Men who scruple to use, men who never heard, the expression, may yet “be humbled, as repenting criminals at his feet, and rely as devoted pensioners on his merits.” But it has done immense hurt. I have had abundant proof, that the frequent use of this unnecessary phrase, instead of “furthering men’s progress in vital holiness,” has made them satisfied without any holiness at all; yea, and encouraged them to work all uncleanness with greediness.

Imagine that… people using Christian-speak in a way to remain satisfied in their current state. That, according to Wesley, was the real harm, that we were satisfied without holiness of heart and hands, that we had corrupted the intent and instead used it as a salve to prevent us from being healed by God.

Yes, Wesley chose to not use that phrase because of the harm it inflicted, but the harm he was focused on was not on the feelings of the person, but against the Church’s mission and the soul of the individual.

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7 Replies to “J. Wesley refused to use a phrase that harmed others”

  1. Sinclair Ferguson cites in his book “In Christ Alone” that Cardinal Bellarnine was asked what was the greatest heresy of the Reformation that the pope could use against them, replied: “They have security”. Of course he meant “of their salvation”. Yes, doubtless what is heresy for one is a blessed hope for another. Also YES, certain concepts in Christian Soteriology shared across the spectrum of denominations have a tendency of causing a degree of “comfort zone” rather than humility, contrition and glorification to God. One of these concepts is indeed “imputed righteousness” when taught in a way as to elevate the individual receiving it rather than its Giver. This is true of every single foundation of the Christian Faith, such as “saved by Grace Alone, justification”, etc. Apart from glorifying the Giver thereof these concepts may elicit nothing but pride in the pride-prone human heart while still remaining blessed truths.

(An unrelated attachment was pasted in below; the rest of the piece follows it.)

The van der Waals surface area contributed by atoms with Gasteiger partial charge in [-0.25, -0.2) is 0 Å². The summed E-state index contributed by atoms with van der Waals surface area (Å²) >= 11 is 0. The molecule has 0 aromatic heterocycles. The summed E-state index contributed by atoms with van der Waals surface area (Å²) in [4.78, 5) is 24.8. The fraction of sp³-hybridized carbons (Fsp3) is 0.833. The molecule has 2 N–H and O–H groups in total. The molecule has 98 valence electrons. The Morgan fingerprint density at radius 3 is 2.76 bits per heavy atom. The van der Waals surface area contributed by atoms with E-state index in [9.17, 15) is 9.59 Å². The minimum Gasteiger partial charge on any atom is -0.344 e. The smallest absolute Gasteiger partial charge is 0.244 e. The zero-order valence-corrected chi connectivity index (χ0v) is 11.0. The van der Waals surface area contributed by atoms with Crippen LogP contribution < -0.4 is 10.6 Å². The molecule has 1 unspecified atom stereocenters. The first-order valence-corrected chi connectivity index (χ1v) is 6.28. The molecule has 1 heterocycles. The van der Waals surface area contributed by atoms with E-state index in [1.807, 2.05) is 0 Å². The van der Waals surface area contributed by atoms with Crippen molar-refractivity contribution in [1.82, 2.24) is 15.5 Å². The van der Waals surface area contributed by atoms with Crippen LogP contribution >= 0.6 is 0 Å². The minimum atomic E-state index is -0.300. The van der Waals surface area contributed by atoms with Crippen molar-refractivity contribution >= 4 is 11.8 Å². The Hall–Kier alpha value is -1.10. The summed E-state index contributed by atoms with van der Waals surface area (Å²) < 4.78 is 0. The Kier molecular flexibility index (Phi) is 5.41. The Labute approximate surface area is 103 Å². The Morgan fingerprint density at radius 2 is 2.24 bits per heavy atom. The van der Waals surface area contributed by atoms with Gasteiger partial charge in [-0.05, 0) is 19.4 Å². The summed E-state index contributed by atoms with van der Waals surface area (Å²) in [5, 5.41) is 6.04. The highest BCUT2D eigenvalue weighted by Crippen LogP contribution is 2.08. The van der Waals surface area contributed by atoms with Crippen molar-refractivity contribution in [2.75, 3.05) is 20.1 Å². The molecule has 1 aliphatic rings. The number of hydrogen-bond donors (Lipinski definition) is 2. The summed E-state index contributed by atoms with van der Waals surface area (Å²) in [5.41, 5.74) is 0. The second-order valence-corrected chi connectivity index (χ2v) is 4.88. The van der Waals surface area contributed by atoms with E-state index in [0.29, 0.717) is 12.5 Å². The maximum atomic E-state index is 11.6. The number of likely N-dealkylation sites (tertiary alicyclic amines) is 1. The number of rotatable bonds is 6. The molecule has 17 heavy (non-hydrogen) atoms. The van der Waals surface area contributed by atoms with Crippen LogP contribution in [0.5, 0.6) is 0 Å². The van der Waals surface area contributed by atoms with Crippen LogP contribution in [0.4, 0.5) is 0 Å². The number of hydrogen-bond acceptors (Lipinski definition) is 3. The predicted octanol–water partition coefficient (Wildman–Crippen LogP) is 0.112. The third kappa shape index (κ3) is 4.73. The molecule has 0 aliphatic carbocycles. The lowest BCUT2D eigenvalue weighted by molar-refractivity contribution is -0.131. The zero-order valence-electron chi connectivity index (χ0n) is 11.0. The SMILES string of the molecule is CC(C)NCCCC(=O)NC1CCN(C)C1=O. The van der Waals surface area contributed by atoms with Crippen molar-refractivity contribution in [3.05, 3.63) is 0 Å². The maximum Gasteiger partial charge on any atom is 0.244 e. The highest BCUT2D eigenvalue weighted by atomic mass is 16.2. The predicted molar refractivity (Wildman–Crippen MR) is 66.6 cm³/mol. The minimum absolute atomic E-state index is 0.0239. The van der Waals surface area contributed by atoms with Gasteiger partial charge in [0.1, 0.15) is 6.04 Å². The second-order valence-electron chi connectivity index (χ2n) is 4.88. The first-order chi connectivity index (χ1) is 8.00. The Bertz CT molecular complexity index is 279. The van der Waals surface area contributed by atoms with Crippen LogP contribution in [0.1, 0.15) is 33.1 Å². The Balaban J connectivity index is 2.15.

God had a remedy for Job when he was in his own comfort zone, as Job admits in Job 16:12 – remember that Job had been “praised” by God. It is not uncommon to see entire groups within Christianity to suffer a shakedown directly from God because they rest in the laurels of their own glory due to such a great salvation they received from God and forget their sense of purpose and why God kept them around after they were regenerated and saved.

    Oh, Cardinal Bellarnine? Well, if security he meant a spiritual “laissez faire” he may have been right! The devil does not always operate contradicting what we learn from God, but making light of it. “Discernment is not simply a matter of telling the difference between what is right and wrong; rather it is the difference between right and almost right”. C. H. Spurgeon, British preacher (1834-1892).

    So, am I agreeing with John Wesley in the potential danger of such truth? YES.